Clinicopathological Criteria Defining Mucinous Appendiceal Tumors from 2476 Appendectomies: a Single-Center Retrospective Study

J Gastrointest Cancer. 2020 Mar;51(1):10-16. doi: 10.1007/s12029-018-0182-4.


Objectives: Mucinous appendiceal tumors (MATs) constitute 0.2-0.3% of appendectomies. This retrospective chart review study determines the incidence of MATs among appendectomies at King Abdul-Aziz Specialist Hospital, Taif City, Saudi Arabia, from January 2009 to December 2014. The clinicopathological features, histopathological criteria, management, outcomes of patients, and the impact of histopathological classification on the follow-up period and recurrence are evaluated.

Methods: Demographic and clinicopathological data were collected from medical records. Microscopic slides from 2476 appendectomies were re-examined to diagnose and classify MATs into low-grade mucinous neoplasms (LAMNs) and mucinous adenocarcinomas (MACAs). CK20, CK7, and cdx2 immunohistochemistry was applied for evaluating pseudomyxoma peritonei. Data were expressed as numbers, percentages, and mean ± standard deviation.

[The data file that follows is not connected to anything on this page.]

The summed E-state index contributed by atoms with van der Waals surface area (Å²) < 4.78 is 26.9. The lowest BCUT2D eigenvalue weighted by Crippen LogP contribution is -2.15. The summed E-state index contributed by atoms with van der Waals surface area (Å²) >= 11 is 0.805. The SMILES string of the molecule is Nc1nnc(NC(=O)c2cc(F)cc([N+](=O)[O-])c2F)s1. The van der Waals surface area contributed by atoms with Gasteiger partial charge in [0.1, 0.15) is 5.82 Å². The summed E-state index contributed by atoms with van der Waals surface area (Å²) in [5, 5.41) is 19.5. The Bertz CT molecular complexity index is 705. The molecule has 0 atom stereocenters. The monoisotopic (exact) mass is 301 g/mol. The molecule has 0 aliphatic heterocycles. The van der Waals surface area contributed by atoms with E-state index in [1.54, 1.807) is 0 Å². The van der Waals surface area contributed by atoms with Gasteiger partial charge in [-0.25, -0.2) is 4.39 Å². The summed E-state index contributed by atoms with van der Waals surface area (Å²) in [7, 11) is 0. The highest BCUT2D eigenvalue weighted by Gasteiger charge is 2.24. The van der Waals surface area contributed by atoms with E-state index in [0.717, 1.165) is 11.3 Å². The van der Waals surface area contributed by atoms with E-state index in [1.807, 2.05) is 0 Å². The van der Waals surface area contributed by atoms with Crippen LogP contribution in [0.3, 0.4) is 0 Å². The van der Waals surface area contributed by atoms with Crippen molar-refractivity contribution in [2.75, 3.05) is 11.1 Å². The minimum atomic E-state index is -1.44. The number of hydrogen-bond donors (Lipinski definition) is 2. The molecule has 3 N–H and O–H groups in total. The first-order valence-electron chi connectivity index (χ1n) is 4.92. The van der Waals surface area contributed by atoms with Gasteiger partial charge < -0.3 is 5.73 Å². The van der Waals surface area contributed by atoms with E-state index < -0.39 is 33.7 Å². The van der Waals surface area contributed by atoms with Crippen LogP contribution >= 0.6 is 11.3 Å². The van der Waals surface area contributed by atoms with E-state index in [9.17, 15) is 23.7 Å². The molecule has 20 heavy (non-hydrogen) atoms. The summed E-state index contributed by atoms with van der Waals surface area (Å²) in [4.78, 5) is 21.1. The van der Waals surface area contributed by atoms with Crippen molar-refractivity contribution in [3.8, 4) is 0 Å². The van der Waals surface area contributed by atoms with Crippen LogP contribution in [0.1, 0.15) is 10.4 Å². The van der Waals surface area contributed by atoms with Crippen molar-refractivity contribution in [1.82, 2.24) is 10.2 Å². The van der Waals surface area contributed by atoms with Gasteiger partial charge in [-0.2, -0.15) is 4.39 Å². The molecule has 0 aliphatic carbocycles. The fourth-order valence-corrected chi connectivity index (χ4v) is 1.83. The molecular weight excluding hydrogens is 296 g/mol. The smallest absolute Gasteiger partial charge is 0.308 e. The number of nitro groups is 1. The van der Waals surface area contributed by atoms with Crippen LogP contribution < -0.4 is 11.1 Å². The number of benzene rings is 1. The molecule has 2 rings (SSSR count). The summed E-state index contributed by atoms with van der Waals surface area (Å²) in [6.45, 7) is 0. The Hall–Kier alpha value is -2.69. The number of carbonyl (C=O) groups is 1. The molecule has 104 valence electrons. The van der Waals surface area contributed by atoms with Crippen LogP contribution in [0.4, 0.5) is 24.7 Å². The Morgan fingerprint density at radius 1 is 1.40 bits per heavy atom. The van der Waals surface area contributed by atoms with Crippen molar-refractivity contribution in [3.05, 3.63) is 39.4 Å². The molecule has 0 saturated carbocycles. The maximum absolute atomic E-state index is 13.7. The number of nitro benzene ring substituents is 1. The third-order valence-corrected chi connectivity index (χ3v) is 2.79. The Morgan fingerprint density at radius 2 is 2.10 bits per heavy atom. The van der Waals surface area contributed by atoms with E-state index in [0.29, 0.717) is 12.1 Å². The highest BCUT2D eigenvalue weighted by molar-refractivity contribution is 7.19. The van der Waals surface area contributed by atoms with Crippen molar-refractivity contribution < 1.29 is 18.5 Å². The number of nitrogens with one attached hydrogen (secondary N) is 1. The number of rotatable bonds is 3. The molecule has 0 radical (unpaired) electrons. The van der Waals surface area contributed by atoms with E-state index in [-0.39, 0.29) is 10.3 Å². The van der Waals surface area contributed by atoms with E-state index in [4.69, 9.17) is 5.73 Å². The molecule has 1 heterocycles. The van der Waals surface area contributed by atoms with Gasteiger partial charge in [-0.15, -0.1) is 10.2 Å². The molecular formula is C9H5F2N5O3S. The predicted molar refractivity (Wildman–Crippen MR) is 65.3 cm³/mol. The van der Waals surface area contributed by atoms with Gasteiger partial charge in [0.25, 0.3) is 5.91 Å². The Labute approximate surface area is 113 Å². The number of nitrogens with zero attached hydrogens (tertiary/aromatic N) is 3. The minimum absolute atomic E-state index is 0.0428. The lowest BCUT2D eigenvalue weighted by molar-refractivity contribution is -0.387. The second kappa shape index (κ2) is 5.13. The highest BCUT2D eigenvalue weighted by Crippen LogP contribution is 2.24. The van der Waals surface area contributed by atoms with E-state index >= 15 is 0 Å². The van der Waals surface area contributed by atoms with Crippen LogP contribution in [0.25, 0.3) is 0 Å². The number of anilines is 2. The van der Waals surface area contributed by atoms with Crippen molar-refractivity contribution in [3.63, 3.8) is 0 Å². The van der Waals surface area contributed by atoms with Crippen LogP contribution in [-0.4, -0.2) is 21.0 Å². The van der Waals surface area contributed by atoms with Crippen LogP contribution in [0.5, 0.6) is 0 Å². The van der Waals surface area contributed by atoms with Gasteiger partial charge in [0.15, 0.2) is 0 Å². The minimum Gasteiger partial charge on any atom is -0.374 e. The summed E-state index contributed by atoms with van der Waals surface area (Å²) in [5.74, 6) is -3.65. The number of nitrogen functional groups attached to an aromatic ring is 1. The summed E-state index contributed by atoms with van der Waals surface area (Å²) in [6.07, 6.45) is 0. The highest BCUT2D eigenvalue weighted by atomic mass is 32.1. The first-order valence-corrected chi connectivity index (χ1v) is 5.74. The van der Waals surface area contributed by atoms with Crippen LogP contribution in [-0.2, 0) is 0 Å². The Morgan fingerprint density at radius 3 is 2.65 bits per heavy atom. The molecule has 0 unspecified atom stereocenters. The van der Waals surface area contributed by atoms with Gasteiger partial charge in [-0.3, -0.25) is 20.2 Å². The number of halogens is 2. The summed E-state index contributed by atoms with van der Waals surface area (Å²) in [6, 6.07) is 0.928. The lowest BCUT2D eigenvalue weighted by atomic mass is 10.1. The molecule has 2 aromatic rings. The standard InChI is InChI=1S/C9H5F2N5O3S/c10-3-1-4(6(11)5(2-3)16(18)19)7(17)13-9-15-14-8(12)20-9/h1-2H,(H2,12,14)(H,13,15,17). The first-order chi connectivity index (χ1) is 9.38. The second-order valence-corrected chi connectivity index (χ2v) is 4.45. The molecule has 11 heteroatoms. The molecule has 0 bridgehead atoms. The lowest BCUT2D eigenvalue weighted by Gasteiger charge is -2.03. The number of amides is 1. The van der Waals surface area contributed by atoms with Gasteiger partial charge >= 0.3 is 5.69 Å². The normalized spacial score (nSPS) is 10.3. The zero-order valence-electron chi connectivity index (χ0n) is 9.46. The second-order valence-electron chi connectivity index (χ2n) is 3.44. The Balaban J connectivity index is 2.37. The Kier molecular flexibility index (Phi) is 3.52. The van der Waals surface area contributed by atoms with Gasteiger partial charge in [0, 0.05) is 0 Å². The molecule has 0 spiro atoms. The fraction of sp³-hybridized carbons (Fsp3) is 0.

Results: Nine MATs were diagnosed with an incidence of 0.36% of appendectomies, a male:female ratio of 1.25:1 and a mean age of 57.2 years. Acute appendicitis was the commonest clinical presentation. About 66.7% were LAMNs and 33.3% MACAs. Beside appendectomy, MACAs were managed with right hemicolectomy and chemotherapy. The median follow-up was 34 months with recurrence and liver metastases in two MACAs. No recurrences for LAMNs.

Conclusions: MATs constitute 0.36% of all appendectomies. Classifying MATs into LAMNs and MACAs is more applicable for both clinical and pathology practices as compared to the three- or four-tiered classification schemes.

Keywords: Acute appendicitis; Histopathological classification; LMANs; MACAs; Mucinous appendiceal tumors; Pseudomyxoma peritonei.

MeSH terms

  • Adenocarcinoma, Mucinous / diagnosis*
  • Adenocarcinoma, Mucinous / pathology
  • Appendectomy / methods*
  • Appendiceal Neoplasms / diagnosis*
  • Appendiceal Neoplasms / pathology
  • Female
  • Humans
  • Male
  • Middle Aged
  • Retrospective Studies